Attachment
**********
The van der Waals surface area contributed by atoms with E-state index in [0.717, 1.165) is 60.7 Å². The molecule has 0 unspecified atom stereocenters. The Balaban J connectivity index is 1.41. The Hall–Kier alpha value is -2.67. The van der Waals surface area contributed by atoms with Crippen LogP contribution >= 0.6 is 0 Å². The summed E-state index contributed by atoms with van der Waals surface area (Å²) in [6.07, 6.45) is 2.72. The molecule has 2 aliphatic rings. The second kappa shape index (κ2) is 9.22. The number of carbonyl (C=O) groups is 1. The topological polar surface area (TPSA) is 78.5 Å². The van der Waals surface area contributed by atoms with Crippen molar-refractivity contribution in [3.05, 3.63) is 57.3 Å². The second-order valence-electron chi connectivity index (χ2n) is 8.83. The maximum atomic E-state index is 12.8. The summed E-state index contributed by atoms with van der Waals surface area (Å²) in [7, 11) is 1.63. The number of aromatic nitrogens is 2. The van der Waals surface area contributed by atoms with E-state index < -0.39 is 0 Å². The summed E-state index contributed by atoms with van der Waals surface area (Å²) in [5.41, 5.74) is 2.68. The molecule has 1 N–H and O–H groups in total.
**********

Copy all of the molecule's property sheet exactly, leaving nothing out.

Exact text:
The van der Waals surface area contributed by atoms with E-state index in [0.717, 1.165) is 60.7 Å². The molecule has 0 unspecified atom stereocenters. The Balaban J connectivity index is 1.41. The Hall–Kier alpha value is -2.67. The van der Waals surface area contributed by atoms with Crippen LogP contribution >= 0.6 is 0 Å². The summed E-state index contributed by atoms with van der Waals surface area (Å²) in [6.07, 6.45) is 2.72. The molecule has 2 aliphatic rings. The second kappa shape index (κ2) is 9.22. The number of carbonyl (C=O) groups is 1. The topological polar surface area (TPSA) is 78.5 Å². The van der Waals surface area contributed by atoms with Crippen molar-refractivity contribution in [3.05, 3.63) is 57.3 Å². The second-order valence-electron chi connectivity index (χ2n) is 8.83. The maximum atomic E-state index is 12.8. The summed E-state index contributed by atoms with van der Waals surface area (Å²) in [7, 11) is 1.63. The number of aromatic nitrogens is 2. The van der Waals surface area contributed by atoms with E-state index < -0.39 is 0 Å². The summed E-state index contributed by atoms with van der Waals surface area (Å²) in [5.41, 5.74) is 2.68. The molecule has 1 N–H and O–H groups in total.